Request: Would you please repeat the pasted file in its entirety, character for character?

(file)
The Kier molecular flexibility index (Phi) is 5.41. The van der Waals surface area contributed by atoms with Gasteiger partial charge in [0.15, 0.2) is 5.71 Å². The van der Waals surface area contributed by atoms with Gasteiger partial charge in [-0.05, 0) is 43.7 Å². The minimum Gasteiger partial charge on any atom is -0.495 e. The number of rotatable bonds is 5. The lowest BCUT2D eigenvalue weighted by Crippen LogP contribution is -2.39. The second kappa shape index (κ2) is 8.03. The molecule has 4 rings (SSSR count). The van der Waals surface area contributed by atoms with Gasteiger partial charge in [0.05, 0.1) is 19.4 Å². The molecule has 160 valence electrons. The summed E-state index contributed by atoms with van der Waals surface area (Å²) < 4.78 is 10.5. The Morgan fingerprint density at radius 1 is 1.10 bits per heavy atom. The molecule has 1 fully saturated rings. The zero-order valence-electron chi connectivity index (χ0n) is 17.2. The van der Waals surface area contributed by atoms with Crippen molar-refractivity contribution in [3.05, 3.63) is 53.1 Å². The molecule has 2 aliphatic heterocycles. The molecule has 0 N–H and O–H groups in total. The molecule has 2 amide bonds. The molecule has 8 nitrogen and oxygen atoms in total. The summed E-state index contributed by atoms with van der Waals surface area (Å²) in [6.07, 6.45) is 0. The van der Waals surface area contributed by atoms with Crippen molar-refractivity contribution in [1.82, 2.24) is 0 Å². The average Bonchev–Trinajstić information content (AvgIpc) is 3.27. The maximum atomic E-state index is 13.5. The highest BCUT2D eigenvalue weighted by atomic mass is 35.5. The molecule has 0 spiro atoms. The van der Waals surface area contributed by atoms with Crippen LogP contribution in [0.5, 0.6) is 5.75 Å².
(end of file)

The Kier molecular flexibility index (Phi) is 5.41. The van der Waals surface area contributed by atoms with Gasteiger partial charge in [0.15, 0.2) is 5.71 Å². The van der Waals surface area contributed by atoms with Gasteiger partial charge in [-0.05, 0) is 43.7 Å². The minimum Gasteiger partial charge on any atom is -0.495 e. The number of rotatable bonds is 5. The lowest BCUT2D eigenvalue weighted by Crippen LogP contribution is -2.39. The second kappa shape index (κ2) is 8.03. The molecule has 4 rings (SSSR count). The van der Waals surface area contributed by atoms with Gasteiger partial charge in [0.05, 0.1) is 19.4 Å². The molecule has 160 valence electrons. The summed E-state index contributed by atoms with van der Waals surface area (Å²) < 4.78 is 10.5. The Morgan fingerprint density at radius 1 is 1.10 bits per heavy atom. The molecule has 1 fully saturated rings. The zero-order valence-electron chi connectivity index (χ0n) is 17.2. The van der Waals surface area contributed by atoms with Crippen molar-refractivity contribution in [3.05, 3.63) is 53.1 Å². The molecule has 2 aliphatic heterocycles. The molecule has 0 N–H and O–H groups in total. The molecule has 2 amide bonds. The molecule has 8 nitrogen and oxygen atoms in total. The summed E-state index contributed by atoms with van der Waals surface area (Å²) in [6.07, 6.45) is 0. The van der Waals surface area contributed by atoms with Crippen molar-refractivity contribution in [1.82, 2.24) is 0 Å². The average Bonchev–Trinajstić information content (AvgIpc) is 3.27. The maximum atomic E-state index is 13.5. The highest BCUT2D eigenvalue weighted by atomic mass is 35.5. The molecule has 0 spiro atoms. The van der Waals surface area contributed by atoms with Crippen LogP contribution in [0.5, 0.6) is 5.75 Å².